Despite the challenges described, the obstacles are minimal when compared to the positive outcomes the families, youth, and communities receive by participating in programs such as 4-H Afterschool.

As Youth Development Professionals we can develop life skills in the youth we serve, provide positive alternatives to idleness and antisocial behavior, and support parents in their primary care giving role by offering opportunities such as 4-H Afterschool Clubs.

Survey Results

Surveys were completed by 506 youth. This number was larger than the number enrolled due to youth participating in multiple clubs. Of the 412 different households/parents involved in the program, 287 (69.7%) parents completed the survey.

Adult Responses:

Results of the parent respondents, indicating they “agreed” or “strongly agreed” (N=287) found:

99% indicated that the 4-H Afterschool club is a place where their child learns new skills and interests.

98% said their children like coming and enjoy their Afterschool 4-H clubs.

98% would recommend the program to other parents.

99% appreciated the 4-H Afterschool club being a safe place for their child to be during unsupervised hours after school.

97% felt their child gained more confidence because of their 4-H Afterschool experience.

Youth Responses:

Results of the youth survey (N=506) indicated:

94% said they learned new skills.

93% felt they developed more confidence while involved in 4-H Afterschool.

97% are comfortable at 4-H Afterschool.

93% indicated that 4-H Afterschool helped them have a more positive attitude.

96% feel more positively about themselves as a result of their 4-H Afterschool club.

Program Success

Based on the responses given, the 4-H Afterschool program was successful in meeting the program’s three main goals:

  • Improve social outcomes of participating youth.
  • Provide positive alternatives to idleness and antisocial behavior.
  • Support parents in their primary care giving role.

Implications for Youth Development Professionals

Conducting activities similar to those provided through 4-H Afterschool clubs is a viable means for youth development professionals to impact youth and families in their communities. Youth need opportunities to have fun while developing lifelong skills through experiential learning in a safe, healthy, enriching environment. Programs based on the 4-H Afterschool club design can be modified by any youth serving agency to meet critical needs for rural, suburban, and urban communities and families.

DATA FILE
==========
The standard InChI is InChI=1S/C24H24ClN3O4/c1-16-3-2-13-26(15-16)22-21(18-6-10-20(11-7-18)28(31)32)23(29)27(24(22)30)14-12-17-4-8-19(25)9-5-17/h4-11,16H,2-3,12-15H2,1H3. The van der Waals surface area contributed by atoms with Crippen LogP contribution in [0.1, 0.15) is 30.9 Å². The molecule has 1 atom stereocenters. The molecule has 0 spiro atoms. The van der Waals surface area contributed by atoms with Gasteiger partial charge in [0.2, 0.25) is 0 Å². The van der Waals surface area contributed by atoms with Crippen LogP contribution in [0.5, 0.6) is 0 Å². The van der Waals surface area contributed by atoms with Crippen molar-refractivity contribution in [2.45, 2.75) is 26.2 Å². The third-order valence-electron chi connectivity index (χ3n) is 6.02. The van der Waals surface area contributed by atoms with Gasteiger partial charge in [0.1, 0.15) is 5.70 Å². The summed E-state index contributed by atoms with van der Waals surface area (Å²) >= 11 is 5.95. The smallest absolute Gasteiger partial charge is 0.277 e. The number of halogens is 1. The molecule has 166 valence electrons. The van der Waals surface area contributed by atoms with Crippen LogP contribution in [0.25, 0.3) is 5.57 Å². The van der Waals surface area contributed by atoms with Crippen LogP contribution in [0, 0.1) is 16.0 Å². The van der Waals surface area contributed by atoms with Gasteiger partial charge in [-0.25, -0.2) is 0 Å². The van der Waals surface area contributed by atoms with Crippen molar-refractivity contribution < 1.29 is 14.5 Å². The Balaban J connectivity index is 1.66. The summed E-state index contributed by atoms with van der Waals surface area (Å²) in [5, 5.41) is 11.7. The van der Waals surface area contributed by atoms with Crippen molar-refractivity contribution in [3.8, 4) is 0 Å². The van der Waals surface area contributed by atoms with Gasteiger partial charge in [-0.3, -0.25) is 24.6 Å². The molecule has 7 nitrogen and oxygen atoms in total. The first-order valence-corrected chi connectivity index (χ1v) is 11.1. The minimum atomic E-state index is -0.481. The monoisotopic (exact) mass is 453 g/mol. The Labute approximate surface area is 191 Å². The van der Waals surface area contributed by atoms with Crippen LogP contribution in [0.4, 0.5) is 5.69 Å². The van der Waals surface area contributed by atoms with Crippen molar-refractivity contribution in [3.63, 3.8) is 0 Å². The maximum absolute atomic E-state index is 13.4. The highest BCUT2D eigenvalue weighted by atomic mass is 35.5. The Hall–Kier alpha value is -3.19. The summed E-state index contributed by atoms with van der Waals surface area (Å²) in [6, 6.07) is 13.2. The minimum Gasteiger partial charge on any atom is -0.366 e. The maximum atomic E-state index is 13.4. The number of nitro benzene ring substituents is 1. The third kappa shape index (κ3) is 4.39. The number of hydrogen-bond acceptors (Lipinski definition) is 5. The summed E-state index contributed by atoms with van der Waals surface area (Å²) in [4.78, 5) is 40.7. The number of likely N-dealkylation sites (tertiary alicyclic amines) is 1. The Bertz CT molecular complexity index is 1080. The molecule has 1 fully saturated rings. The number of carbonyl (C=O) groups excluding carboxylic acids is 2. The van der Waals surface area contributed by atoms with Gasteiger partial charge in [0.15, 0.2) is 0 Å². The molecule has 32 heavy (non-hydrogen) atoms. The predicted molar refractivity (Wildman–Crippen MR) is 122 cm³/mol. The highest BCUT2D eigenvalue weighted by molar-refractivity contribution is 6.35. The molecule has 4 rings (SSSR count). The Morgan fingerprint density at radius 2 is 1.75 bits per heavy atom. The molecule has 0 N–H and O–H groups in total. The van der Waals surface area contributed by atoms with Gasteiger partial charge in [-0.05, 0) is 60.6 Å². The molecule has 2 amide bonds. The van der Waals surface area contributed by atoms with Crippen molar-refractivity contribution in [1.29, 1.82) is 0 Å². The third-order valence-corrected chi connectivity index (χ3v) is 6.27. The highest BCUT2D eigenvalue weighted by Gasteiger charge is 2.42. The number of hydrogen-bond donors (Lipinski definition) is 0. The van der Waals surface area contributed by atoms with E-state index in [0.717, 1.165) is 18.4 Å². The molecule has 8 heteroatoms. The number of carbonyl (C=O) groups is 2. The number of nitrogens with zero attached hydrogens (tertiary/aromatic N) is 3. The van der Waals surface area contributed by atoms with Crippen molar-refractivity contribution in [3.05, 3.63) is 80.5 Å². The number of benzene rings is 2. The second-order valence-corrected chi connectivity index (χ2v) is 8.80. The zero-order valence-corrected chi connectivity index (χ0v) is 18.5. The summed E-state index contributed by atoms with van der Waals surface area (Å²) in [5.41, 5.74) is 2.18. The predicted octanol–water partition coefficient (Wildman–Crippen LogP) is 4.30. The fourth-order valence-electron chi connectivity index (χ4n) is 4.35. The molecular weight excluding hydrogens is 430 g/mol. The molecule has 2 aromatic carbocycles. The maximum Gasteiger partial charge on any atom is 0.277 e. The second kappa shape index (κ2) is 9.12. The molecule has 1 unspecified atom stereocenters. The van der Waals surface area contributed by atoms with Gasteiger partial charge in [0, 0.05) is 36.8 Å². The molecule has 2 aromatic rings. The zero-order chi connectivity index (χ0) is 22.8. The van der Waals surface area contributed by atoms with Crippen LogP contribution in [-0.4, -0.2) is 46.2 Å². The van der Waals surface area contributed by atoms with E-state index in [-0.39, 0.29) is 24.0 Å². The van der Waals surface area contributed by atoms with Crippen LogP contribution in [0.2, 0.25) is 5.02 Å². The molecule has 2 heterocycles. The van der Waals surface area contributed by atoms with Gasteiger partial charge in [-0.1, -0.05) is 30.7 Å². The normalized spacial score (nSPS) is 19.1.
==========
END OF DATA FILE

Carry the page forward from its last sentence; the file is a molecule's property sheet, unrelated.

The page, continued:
References

Baker, D. & Witt, P.A. (1996). Evaluation of the impact of two after-school recreation programs. Journal of Park and Recreation Administration . 14(3), 23-44.

Chung, A. (2000). After-school programs: Keeping children safe and smart. Washington, D. C.: U.S. Department of Education.

Coolsen, P., Seligson, M., & Garbarino, J. (1985). When school is out and nobody is home.

Chicago: National Committee of Prevention of Child Abuse.

Deen, M.Y., Bailey, S.J. & Parker, I. (2001). Life skills evaluation system. Wenatchee, WA: Washington State University Cooperative Extension.

Hendricks, P.A. (1998). Targeted life skills (TLS) model. Ames, IA: Iowa State University Extension.

Holmes, D. (2003). Accountability in Action Executive Summary Combined Years 2001, 2000 and 2003. Utah State University Extension.

Johnson, D.W. & Johnson, R.T. (2003). Joining together: Group theory and group skills. New York: A and B Publishing.

Junge, S.K., Manglallan, S. & Raskauskas, J. (2003). Building life skills through afterschool participation in experiential and cooperative learning. Child Study Journal 33(3), 165-174 .

Junge, S.K., Johns, P.A., George, J.L., Conklin-Ginop, E., Valdez, I.X. (2000). The effects of school-age child care in northern California on parent’s stress and job productivity. In M.T. Braverman, R.M. Carlos, & S.M. Stanley (Eds.), Advances in youth development programming (pp. 47-60). Oakland, CA: UC Agriculture & National Resources Cooperative Extension.

National Center for Education Statistics (1997). Schools serving family needs: Extended-day programs in public and private schools. Washington, D.C.: U.S. Department of Education.

U.S. Bureau of Labor Statistics (2000). Employment characteristics of families: Summary table 4. Washington, D.C.: U.S. Census Bureau.

U.S. Census Bureau (2000). Urban Institutes Estimates . Washington, D.C.: U.S. Census Bureau.

U.S. Department of Education (2000). Working for children and families: Safe and smart after-school programs. April. Washington, D.C.: U.S. Department of Justice, U.S. Department of Education.